The second thing is the content of the endings. I will not describe what they are about, but I may say that I did not play such a great game to see such mediocre endings. Any of them does not satisfy my expectations. So if you want to play, just don't expect to see something special in the end.

The third thing is game view. It is generally top-down, but in-game animations allow the camera to move in 3rd person view. Why the game does not allow this? It seems that some difficulties was encountered by game developers to prevent the player to have such a pleasure.

The Bottom Line
The game is not an RPG, it is mostly slash action with RPG elements. It includes underrated black "humour", many fights, songs for Karaoke, and twisted plot. The game relies mostly on its plot and style than on replayability in self-generated dungeons. There are three game endings of low quality, but the game should be played for the gameflow not for the result. It should be played by fans of mid 80s RPGs, may be played by fans of Diablo-clones, and should be at least looked at by all the players not indifferent to games with "humour" in its different kinds.

Windows · by POMAH (66436) · 2009

Playing a "music man" is pretty darned refreshing, not to mention hilarious!

The Good
Rogues, pirates, scoundrels, womanizers .. ya gotta love 'em. The world would be a boring place without them. Look at the smash hit movie Pirates of the Caribbean and tell me that's not the case! The comical parts of that movie (and its sequel) remind me very much of this game.

It's been a very, very, very, very long time since I played the original The Bard's Tale games, so digging deep into grey matter to find an inkling of remembrance is necessary. I do recall those being part of my first role playing experiences and that I was able to finish all 3. Somehow I know I liked them and it was a thrill to be able to install and play them on a modern Windows XP system from my new Bard's Tale CD. (It only took me about 10 minutes for me to uninstall them .. but they'll play.)

The new Bard's Tale game takes place in a fictional world that reminds one of rowdy ole England (although I think our bard's voice is Australian). There are pubs where drunkards get sloshed and sing happily in slurred voices and wenches serve brew, rustic dwellings in towns with cobble-stoned streets or mere dirt. And, of course, there are monsters we've never seen the likes of before plus humans (both good and evil) inhabiting the lands. It's mystery and mayhem, deceit and treachery, magic and dungeon trampling - all rolled into a bundle with comedy wrapped around it like a pretty bow.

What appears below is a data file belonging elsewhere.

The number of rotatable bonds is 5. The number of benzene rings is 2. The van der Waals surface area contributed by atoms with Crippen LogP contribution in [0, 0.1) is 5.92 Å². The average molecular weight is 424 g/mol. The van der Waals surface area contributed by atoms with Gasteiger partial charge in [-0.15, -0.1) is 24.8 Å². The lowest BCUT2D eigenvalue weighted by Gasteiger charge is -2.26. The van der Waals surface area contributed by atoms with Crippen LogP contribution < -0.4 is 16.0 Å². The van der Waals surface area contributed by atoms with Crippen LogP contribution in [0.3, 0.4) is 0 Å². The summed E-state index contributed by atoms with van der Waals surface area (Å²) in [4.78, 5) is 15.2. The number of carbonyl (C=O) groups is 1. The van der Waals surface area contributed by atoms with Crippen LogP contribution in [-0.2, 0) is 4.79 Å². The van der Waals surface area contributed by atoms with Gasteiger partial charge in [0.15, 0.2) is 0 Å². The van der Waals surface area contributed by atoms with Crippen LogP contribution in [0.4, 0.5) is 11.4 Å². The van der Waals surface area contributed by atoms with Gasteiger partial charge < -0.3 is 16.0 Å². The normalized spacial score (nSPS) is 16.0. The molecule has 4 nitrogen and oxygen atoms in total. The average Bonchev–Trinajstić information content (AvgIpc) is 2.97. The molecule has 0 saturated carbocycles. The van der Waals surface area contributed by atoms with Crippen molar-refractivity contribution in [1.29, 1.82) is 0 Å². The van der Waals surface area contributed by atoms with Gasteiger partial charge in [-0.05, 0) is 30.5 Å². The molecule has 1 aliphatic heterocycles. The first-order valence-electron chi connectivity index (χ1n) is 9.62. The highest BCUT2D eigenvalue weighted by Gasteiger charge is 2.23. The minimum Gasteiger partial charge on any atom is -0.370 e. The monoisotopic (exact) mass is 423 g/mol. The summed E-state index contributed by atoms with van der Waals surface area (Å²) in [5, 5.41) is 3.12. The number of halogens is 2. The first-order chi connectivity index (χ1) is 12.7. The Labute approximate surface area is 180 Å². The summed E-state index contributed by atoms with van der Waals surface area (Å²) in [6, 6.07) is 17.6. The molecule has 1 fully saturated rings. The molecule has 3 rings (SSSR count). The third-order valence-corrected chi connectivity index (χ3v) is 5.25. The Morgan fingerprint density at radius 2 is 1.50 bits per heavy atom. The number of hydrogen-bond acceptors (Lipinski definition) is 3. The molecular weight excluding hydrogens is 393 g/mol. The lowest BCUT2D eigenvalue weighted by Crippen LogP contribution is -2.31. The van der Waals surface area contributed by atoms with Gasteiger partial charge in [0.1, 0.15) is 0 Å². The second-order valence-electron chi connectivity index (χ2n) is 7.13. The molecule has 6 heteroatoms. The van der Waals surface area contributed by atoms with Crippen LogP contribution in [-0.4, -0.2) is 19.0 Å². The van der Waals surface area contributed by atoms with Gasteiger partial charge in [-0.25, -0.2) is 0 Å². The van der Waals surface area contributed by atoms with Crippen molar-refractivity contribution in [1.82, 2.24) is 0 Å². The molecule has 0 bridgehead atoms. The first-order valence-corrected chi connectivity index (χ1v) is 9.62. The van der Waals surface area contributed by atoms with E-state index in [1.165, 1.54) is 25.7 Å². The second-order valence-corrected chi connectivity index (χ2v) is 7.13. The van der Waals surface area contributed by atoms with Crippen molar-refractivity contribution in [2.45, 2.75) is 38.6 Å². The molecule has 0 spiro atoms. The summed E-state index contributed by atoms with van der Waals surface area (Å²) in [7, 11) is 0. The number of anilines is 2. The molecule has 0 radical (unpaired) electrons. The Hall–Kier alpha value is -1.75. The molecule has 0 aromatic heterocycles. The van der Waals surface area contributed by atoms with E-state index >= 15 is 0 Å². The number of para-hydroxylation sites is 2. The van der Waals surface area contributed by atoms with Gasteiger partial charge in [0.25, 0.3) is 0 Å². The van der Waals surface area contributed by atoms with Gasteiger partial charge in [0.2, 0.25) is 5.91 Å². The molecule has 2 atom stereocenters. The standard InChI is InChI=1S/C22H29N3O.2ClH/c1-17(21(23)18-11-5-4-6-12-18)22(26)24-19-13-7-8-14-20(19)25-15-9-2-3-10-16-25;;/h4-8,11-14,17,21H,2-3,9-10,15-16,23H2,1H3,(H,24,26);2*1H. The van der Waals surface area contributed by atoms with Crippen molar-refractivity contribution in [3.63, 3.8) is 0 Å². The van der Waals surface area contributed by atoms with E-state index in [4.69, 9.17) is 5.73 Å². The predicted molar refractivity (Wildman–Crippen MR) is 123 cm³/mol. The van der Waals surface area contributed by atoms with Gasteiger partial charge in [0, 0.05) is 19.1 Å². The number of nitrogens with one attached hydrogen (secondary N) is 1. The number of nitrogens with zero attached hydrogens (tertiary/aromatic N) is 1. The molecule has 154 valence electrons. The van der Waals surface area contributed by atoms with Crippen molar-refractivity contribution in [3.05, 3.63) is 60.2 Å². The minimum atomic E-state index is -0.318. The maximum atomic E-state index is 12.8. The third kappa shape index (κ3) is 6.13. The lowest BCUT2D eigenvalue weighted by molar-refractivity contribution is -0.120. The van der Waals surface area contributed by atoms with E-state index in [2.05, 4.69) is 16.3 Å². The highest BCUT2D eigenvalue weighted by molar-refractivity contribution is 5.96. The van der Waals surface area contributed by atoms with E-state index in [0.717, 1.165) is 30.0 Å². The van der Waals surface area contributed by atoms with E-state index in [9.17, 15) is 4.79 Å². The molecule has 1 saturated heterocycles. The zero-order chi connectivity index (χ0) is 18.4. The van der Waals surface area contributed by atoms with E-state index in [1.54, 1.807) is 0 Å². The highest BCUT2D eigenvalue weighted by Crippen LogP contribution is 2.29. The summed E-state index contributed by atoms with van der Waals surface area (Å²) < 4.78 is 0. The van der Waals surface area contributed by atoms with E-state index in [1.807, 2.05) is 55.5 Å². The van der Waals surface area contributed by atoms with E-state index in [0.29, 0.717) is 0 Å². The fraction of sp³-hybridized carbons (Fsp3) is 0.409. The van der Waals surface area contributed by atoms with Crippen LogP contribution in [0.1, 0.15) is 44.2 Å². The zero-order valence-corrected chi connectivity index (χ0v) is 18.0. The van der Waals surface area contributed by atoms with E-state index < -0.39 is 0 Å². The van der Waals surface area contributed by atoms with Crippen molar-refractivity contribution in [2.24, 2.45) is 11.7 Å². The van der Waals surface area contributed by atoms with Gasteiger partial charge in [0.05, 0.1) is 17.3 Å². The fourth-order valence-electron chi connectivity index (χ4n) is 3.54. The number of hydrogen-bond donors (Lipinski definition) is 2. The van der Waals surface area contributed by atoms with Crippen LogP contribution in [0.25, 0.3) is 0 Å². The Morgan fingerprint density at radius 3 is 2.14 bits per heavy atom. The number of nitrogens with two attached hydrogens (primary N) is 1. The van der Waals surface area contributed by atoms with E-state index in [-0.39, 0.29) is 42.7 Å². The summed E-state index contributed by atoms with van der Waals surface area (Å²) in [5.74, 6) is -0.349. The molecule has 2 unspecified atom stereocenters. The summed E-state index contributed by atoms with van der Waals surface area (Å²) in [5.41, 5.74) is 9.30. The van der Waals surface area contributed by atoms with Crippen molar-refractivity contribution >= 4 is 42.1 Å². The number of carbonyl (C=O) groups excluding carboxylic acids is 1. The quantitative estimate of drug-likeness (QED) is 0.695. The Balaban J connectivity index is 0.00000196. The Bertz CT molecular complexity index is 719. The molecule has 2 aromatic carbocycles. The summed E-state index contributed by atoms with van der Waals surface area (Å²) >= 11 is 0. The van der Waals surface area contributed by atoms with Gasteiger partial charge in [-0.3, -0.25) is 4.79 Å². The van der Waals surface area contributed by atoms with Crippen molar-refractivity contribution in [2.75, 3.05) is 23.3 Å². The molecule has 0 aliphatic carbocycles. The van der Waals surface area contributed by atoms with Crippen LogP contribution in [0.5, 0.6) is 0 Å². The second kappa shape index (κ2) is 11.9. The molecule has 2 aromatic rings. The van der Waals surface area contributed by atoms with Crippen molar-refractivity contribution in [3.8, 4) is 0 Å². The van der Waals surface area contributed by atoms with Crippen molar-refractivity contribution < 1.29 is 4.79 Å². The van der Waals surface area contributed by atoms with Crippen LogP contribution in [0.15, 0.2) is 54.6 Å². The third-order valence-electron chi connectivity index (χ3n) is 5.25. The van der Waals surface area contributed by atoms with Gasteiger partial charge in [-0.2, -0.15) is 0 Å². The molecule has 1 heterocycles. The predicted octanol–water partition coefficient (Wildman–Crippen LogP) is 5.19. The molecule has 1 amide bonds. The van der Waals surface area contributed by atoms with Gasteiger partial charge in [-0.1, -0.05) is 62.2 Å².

Getting down to the nitty-gritty, what can you expect as far as gameplay is concerned? This single-player game uses a combination of keyboard and mouse. The mouse is used for moving around, changing camera angles, etc. Use keyboard commands (customizable) to access menus, change weapons and for summoning party members. Yes, I said Summoning! With a punch of a few keys you can bring forth companions to journey with you. Early on, only one will accompany you, but more become possible as you learn more "songs" and gain experience. Towards the end of my game, I had 5 people in my party (out of the 16 available). If they die .. who cares! They're not "real" people .. can't carry any equipment for you .. you can't talk to them .. and you can always re-summon them if they get diced. (Sometimes, though, certain party members do respond (talk) during cut-scenes. Interesting.)

Back to gameplay .. I would consider the game to be a Role-playing/Adventure game .. not an Action/Adventure because there's no jumping or climbing or sleuthing possible. As a role-player, you build up your tolerances and "skills" as you and your party kill off things, advancing your stats gradually. As an adventure .. well maybe that's a stretch because there are no puzzles like you'd find in the adventure genre.